F1F0-ATP synthases are multiprotein complexes, which are found in all living organisms. They meet the cellular demand for ATP and maintain ion gradients across membranes by an ion-flux-dependent, reversible ATP synthesis/hydrolysis reaction. Bacterial, mitochondrial and chloroplast F1F0-ATP synthases share the same core structure: a soluble F1 domain responsible for reversible ATP generation is connected by two stalks to the ion-translocating membrane domain. Correct assembly of F1F0-ATP synthases depends on multiple, intertwined cellular processes, and is even more challenging in eukaryotic organelles, since here – in addition to tight regulation of subunit transcription and translation – coordination of organellar import processes and two protein synthesis machineries is essential. Thus, biogenesis of F1Fo-ATP synthases requires the intervention of auxiliary factors, which carry out specialized functions in this highly concerted process.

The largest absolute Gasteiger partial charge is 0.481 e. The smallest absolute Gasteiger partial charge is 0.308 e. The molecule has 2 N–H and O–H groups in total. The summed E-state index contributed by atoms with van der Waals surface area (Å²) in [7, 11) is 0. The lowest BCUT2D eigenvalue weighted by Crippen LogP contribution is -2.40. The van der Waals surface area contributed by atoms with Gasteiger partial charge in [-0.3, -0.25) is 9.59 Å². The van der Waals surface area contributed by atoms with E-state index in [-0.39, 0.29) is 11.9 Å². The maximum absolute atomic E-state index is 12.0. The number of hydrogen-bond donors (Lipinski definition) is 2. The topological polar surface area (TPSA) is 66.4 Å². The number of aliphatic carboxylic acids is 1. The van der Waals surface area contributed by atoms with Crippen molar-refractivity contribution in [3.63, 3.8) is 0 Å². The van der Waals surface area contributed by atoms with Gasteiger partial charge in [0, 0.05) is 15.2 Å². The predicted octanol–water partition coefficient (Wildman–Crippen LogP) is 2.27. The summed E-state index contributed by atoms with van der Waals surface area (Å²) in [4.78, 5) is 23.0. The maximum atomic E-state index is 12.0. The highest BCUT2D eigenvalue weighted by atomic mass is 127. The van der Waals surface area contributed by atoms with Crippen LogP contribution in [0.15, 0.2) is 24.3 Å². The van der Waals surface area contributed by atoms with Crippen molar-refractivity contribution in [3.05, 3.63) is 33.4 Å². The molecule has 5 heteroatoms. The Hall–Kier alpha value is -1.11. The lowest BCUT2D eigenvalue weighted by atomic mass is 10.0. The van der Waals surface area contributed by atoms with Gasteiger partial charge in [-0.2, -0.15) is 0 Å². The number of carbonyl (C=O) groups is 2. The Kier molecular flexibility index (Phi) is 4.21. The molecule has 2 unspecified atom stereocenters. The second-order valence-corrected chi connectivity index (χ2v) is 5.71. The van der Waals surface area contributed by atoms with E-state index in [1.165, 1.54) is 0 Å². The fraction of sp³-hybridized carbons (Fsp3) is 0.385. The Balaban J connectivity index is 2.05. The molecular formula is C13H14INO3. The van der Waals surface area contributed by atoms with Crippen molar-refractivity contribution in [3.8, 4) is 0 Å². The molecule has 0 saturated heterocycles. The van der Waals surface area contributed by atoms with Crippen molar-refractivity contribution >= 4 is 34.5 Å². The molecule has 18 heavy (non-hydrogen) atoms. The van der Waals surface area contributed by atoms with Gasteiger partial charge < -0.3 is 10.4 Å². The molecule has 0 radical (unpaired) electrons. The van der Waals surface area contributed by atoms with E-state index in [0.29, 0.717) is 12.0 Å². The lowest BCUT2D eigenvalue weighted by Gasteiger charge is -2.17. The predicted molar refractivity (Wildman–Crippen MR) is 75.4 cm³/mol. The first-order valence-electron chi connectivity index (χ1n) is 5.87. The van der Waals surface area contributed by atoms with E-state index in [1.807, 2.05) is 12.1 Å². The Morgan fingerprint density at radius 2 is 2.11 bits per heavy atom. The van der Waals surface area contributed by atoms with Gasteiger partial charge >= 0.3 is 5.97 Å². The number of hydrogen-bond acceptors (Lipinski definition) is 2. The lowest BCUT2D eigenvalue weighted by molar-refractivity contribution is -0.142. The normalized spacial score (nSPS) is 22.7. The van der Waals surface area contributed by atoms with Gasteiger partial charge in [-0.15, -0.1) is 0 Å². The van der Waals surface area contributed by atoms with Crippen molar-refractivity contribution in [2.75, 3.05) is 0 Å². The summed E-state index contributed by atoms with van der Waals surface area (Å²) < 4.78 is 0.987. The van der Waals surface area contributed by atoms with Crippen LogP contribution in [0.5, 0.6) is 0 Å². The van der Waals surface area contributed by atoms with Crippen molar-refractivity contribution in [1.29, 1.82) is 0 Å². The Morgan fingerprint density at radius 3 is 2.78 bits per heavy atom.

In a search for novel photosynthesis-relevant factors in Arabidopsis thaliana, proteins were considered that are shared by photosynthetic eukaryotes from the green lineage but that are not found in non-photosynthetic eukaryotes. Those proteins are called GreenCut proteins and are likely to be associated with chloroplast functions. Knockout mutant lines were isolated and analyzed with respect to photosynthetic perturbations using a chlorophyll fluorescence screening procedure. As a result, we could identify two GreenCut proteins, which are specifically required for chloroplast F1F0-ATP synthase accumulation and provided evidence that they are involved in chloroplast F1F0-ATP synthase assembly.